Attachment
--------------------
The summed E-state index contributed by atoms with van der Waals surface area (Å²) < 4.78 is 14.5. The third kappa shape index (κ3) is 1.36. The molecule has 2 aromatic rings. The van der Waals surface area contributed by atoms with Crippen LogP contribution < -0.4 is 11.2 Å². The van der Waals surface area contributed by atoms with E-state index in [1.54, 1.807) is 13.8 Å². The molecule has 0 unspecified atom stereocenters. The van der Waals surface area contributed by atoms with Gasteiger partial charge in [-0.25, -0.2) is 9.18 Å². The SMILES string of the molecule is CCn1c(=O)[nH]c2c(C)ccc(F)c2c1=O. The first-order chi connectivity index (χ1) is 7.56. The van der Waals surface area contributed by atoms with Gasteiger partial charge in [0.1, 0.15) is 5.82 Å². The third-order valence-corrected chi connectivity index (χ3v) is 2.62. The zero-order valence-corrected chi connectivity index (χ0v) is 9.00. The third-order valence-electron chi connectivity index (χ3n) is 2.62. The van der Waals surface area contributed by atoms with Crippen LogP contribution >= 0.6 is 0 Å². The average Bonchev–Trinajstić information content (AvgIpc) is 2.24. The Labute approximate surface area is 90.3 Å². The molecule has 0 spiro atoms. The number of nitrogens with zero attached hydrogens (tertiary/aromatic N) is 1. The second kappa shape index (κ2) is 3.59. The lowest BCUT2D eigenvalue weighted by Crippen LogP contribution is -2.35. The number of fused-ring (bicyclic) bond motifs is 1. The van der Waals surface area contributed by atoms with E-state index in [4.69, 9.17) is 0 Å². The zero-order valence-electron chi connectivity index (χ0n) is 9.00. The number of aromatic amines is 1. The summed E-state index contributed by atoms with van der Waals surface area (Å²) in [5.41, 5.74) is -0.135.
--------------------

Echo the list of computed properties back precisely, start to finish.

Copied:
The summed E-state index contributed by atoms with van der Waals surface area (Å²) < 4.78 is 14.5. The third kappa shape index (κ3) is 1.36. The molecule has 2 aromatic rings. The van der Waals surface area contributed by atoms with Crippen LogP contribution < -0.4 is 11.2 Å². The van der Waals surface area contributed by atoms with E-state index in [1.54, 1.807) is 13.8 Å². The molecule has 0 unspecified atom stereocenters. The van der Waals surface area contributed by atoms with Gasteiger partial charge in [-0.25, -0.2) is 9.18 Å². The SMILES string of the molecule is CCn1c(=O)[nH]c2c(C)ccc(F)c2c1=O. The first-order chi connectivity index (χ1) is 7.56. The van der Waals surface area contributed by atoms with Gasteiger partial charge in [0.1, 0.15) is 5.82 Å². The third-order valence-corrected chi connectivity index (χ3v) is 2.62. The zero-order valence-corrected chi connectivity index (χ0v) is 9.00. The third-order valence-electron chi connectivity index (χ3n) is 2.62. The van der Waals surface area contributed by atoms with Crippen LogP contribution >= 0.6 is 0 Å². The average Bonchev–Trinajstić information content (AvgIpc) is 2.24. The Labute approximate surface area is 90.3 Å². The molecule has 0 spiro atoms. The number of nitrogens with zero attached hydrogens (tertiary/aromatic N) is 1. The second kappa shape index (κ2) is 3.59. The lowest BCUT2D eigenvalue weighted by Crippen LogP contribution is -2.35. The number of fused-ring (bicyclic) bond motifs is 1. The van der Waals surface area contributed by atoms with E-state index in [4.69, 9.17) is 0 Å². The zero-order valence-electron chi connectivity index (χ0n) is 9.00. The number of aromatic amines is 1. The summed E-state index contributed by atoms with van der Waals surface area (Å²) in [5.41, 5.74) is -0.135.